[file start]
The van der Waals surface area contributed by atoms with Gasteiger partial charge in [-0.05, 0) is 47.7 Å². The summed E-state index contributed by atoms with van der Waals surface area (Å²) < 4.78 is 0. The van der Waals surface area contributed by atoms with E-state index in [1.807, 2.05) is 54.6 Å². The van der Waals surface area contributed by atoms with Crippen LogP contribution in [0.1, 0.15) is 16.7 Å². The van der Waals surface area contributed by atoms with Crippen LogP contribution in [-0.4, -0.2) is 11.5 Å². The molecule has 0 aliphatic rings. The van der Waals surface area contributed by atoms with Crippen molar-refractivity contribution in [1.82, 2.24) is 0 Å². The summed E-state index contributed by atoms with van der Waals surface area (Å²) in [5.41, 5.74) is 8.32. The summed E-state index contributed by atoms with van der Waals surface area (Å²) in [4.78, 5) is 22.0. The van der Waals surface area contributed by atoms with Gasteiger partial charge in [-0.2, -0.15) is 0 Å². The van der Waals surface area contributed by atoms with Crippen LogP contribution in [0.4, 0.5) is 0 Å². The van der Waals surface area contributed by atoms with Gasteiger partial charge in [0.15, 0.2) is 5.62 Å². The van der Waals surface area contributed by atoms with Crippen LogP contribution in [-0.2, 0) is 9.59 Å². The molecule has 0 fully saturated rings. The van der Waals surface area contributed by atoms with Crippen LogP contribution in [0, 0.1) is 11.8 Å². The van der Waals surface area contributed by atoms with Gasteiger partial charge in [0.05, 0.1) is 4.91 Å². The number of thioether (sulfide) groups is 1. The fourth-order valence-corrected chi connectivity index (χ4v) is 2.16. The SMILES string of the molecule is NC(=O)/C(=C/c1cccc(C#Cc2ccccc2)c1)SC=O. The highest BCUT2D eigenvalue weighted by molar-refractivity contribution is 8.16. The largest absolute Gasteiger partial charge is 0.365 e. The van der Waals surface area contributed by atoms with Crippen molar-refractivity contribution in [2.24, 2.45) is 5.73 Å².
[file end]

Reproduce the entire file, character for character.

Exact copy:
The van der Waals surface area contributed by atoms with Gasteiger partial charge in [-0.05, 0) is 47.7 Å². The summed E-state index contributed by atoms with van der Waals surface area (Å²) < 4.78 is 0. The van der Waals surface area contributed by atoms with E-state index in [1.807, 2.05) is 54.6 Å². The van der Waals surface area contributed by atoms with Crippen LogP contribution in [0.1, 0.15) is 16.7 Å². The van der Waals surface area contributed by atoms with Crippen LogP contribution in [-0.4, -0.2) is 11.5 Å². The molecule has 0 aliphatic rings. The van der Waals surface area contributed by atoms with Crippen molar-refractivity contribution in [1.82, 2.24) is 0 Å². The summed E-state index contributed by atoms with van der Waals surface area (Å²) in [5.41, 5.74) is 8.32. The summed E-state index contributed by atoms with van der Waals surface area (Å²) in [4.78, 5) is 22.0. The van der Waals surface area contributed by atoms with Gasteiger partial charge in [-0.2, -0.15) is 0 Å². The van der Waals surface area contributed by atoms with Crippen LogP contribution in [0.4, 0.5) is 0 Å². The van der Waals surface area contributed by atoms with Gasteiger partial charge in [0.15, 0.2) is 5.62 Å². The van der Waals surface area contributed by atoms with Crippen LogP contribution in [-0.2, 0) is 9.59 Å². The molecule has 0 fully saturated rings. The van der Waals surface area contributed by atoms with Crippen LogP contribution in [0, 0.1) is 11.8 Å². The van der Waals surface area contributed by atoms with Gasteiger partial charge in [0.05, 0.1) is 4.91 Å². The number of thioether (sulfide) groups is 1. The fourth-order valence-corrected chi connectivity index (χ4v) is 2.16. The SMILES string of the molecule is NC(=O)/C(=C/c1cccc(C#Cc2ccccc2)c1)SC=O. The highest BCUT2D eigenvalue weighted by molar-refractivity contribution is 8.16. The largest absolute Gasteiger partial charge is 0.365 e. The van der Waals surface area contributed by atoms with Crippen molar-refractivity contribution in [2.24, 2.45) is 5.73 Å².